Be a resilient parent
When it comes to describing how and why children behave a certain way, the phrase “monkey see, monkey do” explains it all. Children are primed to follow the behaviours, habits and demeanours of the people around them.
That is why it is so important for parents to set the example they want for their child. Children naturally look up to their parents. Most children think the world of their mothers and fathers, and want to be just like them. This in itself makes the behaviour of parents even more crucial.
Children watch everything. They see the way you behave with the people around you, they observe your attitudes to situations, both your verbal and non-verbal expressions, and they emulate that. According to Dr. Dan Siegel, author of “The Yes Brain”, which focuses on cultivating children’s resilience, “A parent’s resilience serves as a template for a child to see how to deal with challenges, how to understand their own emotions.”
Yet when our child misbehaves, our immediate reaction is often of anger, frustration and disappointment. However, if we can understand that children act out because that is a natural part of their growth to develop and discover who they are, then we can begin to separate our own ego from their growth process – even the messy parts.
Rather than blaming them, ridiculing and isolating them when they misbehave, if we could instead absorb these challenges as a natural part of growing up, we not only portray resilience, we also subconsciously show our children how to behave when faced with frustration.
Here are some quick tips on how to stay resilient.
Let emotions happen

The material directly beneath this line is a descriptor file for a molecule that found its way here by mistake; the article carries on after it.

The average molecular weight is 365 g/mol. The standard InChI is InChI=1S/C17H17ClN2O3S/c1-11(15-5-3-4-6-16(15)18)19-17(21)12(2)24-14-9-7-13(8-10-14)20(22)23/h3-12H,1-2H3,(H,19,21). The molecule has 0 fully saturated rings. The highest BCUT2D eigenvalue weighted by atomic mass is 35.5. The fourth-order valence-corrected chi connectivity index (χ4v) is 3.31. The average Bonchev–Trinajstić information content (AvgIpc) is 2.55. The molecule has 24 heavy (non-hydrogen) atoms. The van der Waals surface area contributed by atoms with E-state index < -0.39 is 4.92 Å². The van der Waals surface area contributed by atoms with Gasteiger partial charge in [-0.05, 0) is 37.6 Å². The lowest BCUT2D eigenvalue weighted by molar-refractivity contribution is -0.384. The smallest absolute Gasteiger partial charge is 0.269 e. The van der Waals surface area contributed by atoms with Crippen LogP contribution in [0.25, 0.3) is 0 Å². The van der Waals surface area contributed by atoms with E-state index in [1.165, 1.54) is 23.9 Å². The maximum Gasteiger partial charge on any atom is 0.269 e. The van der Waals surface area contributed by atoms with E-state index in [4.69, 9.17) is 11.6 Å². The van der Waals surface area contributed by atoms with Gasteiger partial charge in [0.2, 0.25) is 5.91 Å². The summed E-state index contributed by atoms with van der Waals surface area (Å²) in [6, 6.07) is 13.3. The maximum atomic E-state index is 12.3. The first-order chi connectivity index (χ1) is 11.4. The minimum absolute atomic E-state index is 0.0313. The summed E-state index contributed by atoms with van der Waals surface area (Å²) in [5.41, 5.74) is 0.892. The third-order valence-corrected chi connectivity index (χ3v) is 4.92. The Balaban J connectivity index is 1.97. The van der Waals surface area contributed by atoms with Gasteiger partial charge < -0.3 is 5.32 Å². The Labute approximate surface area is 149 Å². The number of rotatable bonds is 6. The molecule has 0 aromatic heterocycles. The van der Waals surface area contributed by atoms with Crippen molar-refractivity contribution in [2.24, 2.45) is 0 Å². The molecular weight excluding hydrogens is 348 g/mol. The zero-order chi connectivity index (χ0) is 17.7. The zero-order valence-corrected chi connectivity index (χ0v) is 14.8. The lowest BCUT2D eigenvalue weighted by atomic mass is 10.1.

Understand that emotions, even the negative ones such as sadness, grief, and anger are not problems to be fixed. They are merely a natural consequence of being human. “The thing about emotions is that they don’t last forever; there’s a beginning, middle and end to all of them.” says Carla Naumburg, a clinical social worker and author of “Ready, Set, Breathe: Practicing Mindfulness With Your Children for Fewer Meltdowns and a More Peaceful Family”. It is when we restrict emotions from happening that we disrupt the natural growth in that particular lesson.
Set boundaries with compassion
More often than not, we scold our children and then isolate them by sending them off to their room to “reflect” on their mistakes. However, what this creates is further distance and sometimes even fear and misunderstanding between you and your child. Dr. Naumburg instead suggests verbally acknowledging your child’s feelings and even going so far as to comfort your child, while still staying firm with your stance. So if you say ‘no’ to your child and he or she throws a tantrum, rather than punishing and getting angry about it, try showing compassion with a hug and some kind words, but stay firm with your ‘no’. In the same way we show compassion to our friends and colleagues, we can show this same level of respect and compassion to our children.
Take a breath
Finally, when all else fails, breathe. This is the best way to silence all those initial alarm bells going off when your child misbehaves.
According to research, parents and children often synchronise their heart rates, breathing and other physiological functions, so calming yourself down before reacting acts as a mirror for your child to follow, allowing for calmer interactions overall.